Moving Grain: Vessel Loading Activity in U.S. Gulf on the Rise

    Vessel Loading Activity in U.S. Gulf Up Since Late Third Quarter of 2020

    In recent weeks, loading activity of oceangoing grain vessels has accelerated in the U.S. Gulf. From the week ending September 3, 2020, to the week ending November 12, 2020, there has been a weekly average of 47 grain vessels loaded or waiting to load.

    In comparison, from the week ending January 2, 2020 to the week ending August 27, 2020, there was a weekly average of 36 vessels loaded or waiting to load. Higher U.S. Gulf grain vessel loading activity is partly due to strong grain shipments to Asia, especially China.

    Year-to-date 2020 (as of November 12, 2020), China imported 23 million metric tons (mmt) of U.S. soybeans, compared to 12.5 mmt for the same period in 2019. In addition, ocean freight rates for shipping bulk items, including grain, were lower than for the same period a year ago.

    Corn and Wheat Inspections Increase, but Total Grain Inspections Decrease From Last Week

    For the week ending November 12, total inspections of grain (corn, wheat, and soybeans) for export from all major U.S. export regions totaled 3.5 million metric tons (mmt).

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    Total grain inspections were down 12 percent from the previous week, up 26 percent from last year, and up 21 percent from the 3-year average. However, corn inspections increased 18 percent, and wheat inspections increased 7 percent, from the previous week.

    Demand for wheat increased primarily from Africa, and demand for corn increased mainly from Asia. Yet, the increases could not offset the 22-percent drop in soybean inspections.

    From the previous week, grain inspections decreased 19 percent in the Pacific Northwest (PNW) and decreased 12 percent in the Mississippi Gulf. During the last 4 weeks, inspections were up 49 percent from last year and up 32 percent from the 3-year average.

    Coalition Asks FMC To Suspend Detention and Demurrage Charges

    On November 16, a coalition of truckers, shippers, and customs brokers asked the U.S. Federal Maritime Commission (FMC) to consider immediately suspending detention and demurrage charges at the ports of Los Angeles-Long Beach and New York-New Jersey until congestion at the gateways disperses.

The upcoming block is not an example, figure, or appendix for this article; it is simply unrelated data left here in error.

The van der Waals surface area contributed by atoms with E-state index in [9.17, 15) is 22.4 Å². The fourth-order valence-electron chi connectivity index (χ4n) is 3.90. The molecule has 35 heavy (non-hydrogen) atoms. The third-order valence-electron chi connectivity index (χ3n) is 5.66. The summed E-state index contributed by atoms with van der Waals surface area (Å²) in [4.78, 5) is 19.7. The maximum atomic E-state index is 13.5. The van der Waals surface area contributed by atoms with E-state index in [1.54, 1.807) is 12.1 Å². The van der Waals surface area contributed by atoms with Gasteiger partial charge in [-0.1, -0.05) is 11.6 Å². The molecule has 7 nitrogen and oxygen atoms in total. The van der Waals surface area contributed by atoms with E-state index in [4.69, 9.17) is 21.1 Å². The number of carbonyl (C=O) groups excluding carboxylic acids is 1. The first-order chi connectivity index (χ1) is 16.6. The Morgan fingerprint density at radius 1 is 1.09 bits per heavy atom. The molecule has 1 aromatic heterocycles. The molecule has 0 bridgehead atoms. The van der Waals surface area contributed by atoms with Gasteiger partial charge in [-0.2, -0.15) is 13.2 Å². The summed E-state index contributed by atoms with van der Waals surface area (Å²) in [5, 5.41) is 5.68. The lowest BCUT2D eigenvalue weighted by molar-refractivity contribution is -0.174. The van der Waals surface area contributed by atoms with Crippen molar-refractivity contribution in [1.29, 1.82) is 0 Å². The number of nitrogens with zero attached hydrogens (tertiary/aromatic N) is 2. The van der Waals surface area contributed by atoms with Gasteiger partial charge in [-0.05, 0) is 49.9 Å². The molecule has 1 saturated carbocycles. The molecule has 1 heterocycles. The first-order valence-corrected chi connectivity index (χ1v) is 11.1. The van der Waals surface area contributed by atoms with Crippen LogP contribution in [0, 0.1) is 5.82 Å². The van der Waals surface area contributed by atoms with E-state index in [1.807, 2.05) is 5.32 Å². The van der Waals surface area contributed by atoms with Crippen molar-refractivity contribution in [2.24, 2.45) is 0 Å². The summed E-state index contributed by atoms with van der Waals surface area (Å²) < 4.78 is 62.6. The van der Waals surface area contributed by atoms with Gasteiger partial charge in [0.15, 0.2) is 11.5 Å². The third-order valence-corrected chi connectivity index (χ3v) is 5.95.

A record spike in imports over the past 4 months has created the congestion, leading to a shortage of available appointments for truckers to pick up imports or return empty containers from marine terminals in Los Angeles-Long Beach and New York-New Jersey. In response, the coalition asked FMC to temporarily suspend demurrage charges for storing containers at marine terminals beyond the allotted free time.

    The coalition also requested a temporary ban on detention charges for returning equipment late. In the long term, the coalition is asking FMC to use the interpretive rule on detention and demurrage as a template for rulemaking.

    Diesel Fuel Prices Have Largest Weekly Increase of the Year

    For the week ending November 16, the U.S. average diesel fuel price increased 5.8 cents from the previous week to $2.441 per gallon. Diesel prices have not had a weekly increase this high in over a year (September 2019). According to a recent Transport Topics article, trucking demand is high, putting upward pressure on diesel fuel prices.

    In its latest Short-Term Energy Outlook, the U.S. Energy Information Administration (EIA) expects global oil inventories to continue falling in the coming months. However, EIA expects high global oil inventories and surplus production capacity of crude oil will limit upward pressure on oil prices through the end of 2020.

    Snapshots by Sector

    Export Sales

    For the week ending November 5, unshipped balances of wheat, corn, and soybeans totaled 62.4 million metric tons (mmt). This was 3 percent lower than last week, but still represented a significant increase in outstanding sales from the same time last year.

    Net corn export sales were 0.978 mmt, down 63 percent from the past week. Net soybean export sales were 1.468 mmt, down 4 percent from the previous week. Net weekly wheat export sales were 0.301 mmt, down 50 percent from the previous week.

    Rail

    U.S. Class I railroads originated 27,426 grain carloads during the week ending November 7. This was a 2-percent increase from the previous week, 26 percent more than last year, and 23 percent more than the 3-year average.

    Average November shuttle secondary railcar bids/offers (per car) were $63 above tariff for the week ending November 12. This was $302 less than last week and $175 more than this week last year. There were no non-shuttle bids/offers this week.

    Barge

    For the week ending November 14, barge grain movements totaled 972,835 tons. This was 5 percent more than the previous week and 9 percent more than the same period last year.

    For the week ending November 14, 607 grain barges moved down river—1 barge fewer than the previous week. There were 913 grain barges unloaded in New Orleans, 4 percent fewer than the previous week.

    Ocean

    For the week ending November 12, 41 oceangoing grain vessels were loaded in the Gulf—32 percent more than the same period last year. Within the next 10 days (starting November 13), 66 vessels are expected to be loaded—38 percent more than the same period last year.

    As of November 12, the rate for shipping a metric ton (mt) of grain from the U.S. Gulf to Japan was $41.25. This was 2 percent less than the previous week. The rate from PNW to Japan was $22.75 per mt, 2 percent less than the previous week.

    Full report.




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